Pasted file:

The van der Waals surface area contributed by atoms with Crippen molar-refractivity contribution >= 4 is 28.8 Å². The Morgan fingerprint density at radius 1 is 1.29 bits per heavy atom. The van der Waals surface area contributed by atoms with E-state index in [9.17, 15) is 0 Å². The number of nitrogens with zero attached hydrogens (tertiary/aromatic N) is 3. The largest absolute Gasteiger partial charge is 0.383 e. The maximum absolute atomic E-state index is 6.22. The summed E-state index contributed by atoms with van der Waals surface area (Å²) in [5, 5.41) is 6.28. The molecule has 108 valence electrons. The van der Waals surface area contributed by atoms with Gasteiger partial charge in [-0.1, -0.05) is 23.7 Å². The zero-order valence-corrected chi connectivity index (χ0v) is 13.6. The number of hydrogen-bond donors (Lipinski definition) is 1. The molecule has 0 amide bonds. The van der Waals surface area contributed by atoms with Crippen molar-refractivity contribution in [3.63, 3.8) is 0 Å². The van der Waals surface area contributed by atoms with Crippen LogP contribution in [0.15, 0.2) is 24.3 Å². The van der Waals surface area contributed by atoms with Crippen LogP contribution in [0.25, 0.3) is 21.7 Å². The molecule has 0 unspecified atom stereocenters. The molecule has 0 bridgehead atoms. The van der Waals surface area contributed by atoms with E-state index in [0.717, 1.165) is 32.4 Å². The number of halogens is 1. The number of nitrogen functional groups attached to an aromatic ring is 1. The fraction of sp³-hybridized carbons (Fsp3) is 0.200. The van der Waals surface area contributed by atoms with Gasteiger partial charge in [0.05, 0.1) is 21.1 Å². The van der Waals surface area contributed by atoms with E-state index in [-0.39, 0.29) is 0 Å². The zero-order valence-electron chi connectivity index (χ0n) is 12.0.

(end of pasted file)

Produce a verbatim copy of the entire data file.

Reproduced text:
The van der Waals surface area contributed by atoms with Crippen molar-refractivity contribution >= 4 is 28.8 Å². The Morgan fingerprint density at radius 1 is 1.29 bits per heavy atom. The van der Waals surface area contributed by atoms with E-state index in [9.17, 15) is 0 Å². The number of nitrogens with zero attached hydrogens (tertiary/aromatic N) is 3. The largest absolute Gasteiger partial charge is 0.383 e. The maximum absolute atomic E-state index is 6.22. The summed E-state index contributed by atoms with van der Waals surface area (Å²) in [5, 5.41) is 6.28. The molecule has 108 valence electrons. The van der Waals surface area contributed by atoms with Gasteiger partial charge in [-0.1, -0.05) is 23.7 Å². The zero-order valence-corrected chi connectivity index (χ0v) is 13.6. The number of hydrogen-bond donors (Lipinski definition) is 1. The molecule has 0 amide bonds. The van der Waals surface area contributed by atoms with Crippen molar-refractivity contribution in [3.63, 3.8) is 0 Å². The van der Waals surface area contributed by atoms with Crippen LogP contribution in [0.15, 0.2) is 24.3 Å². The van der Waals surface area contributed by atoms with Crippen LogP contribution in [0.25, 0.3) is 21.7 Å². The molecule has 0 unspecified atom stereocenters. The molecule has 0 bridgehead atoms. The van der Waals surface area contributed by atoms with E-state index in [0.717, 1.165) is 32.4 Å². The number of halogens is 1. The number of nitrogen functional groups attached to an aromatic ring is 1. The fraction of sp³-hybridized carbons (Fsp3) is 0.200. The van der Waals surface area contributed by atoms with Gasteiger partial charge in [0.05, 0.1) is 21.1 Å². The van der Waals surface area contributed by atoms with E-state index in [-0.39, 0.29) is 0 Å². The zero-order valence-electron chi connectivity index (χ0n) is 12.0.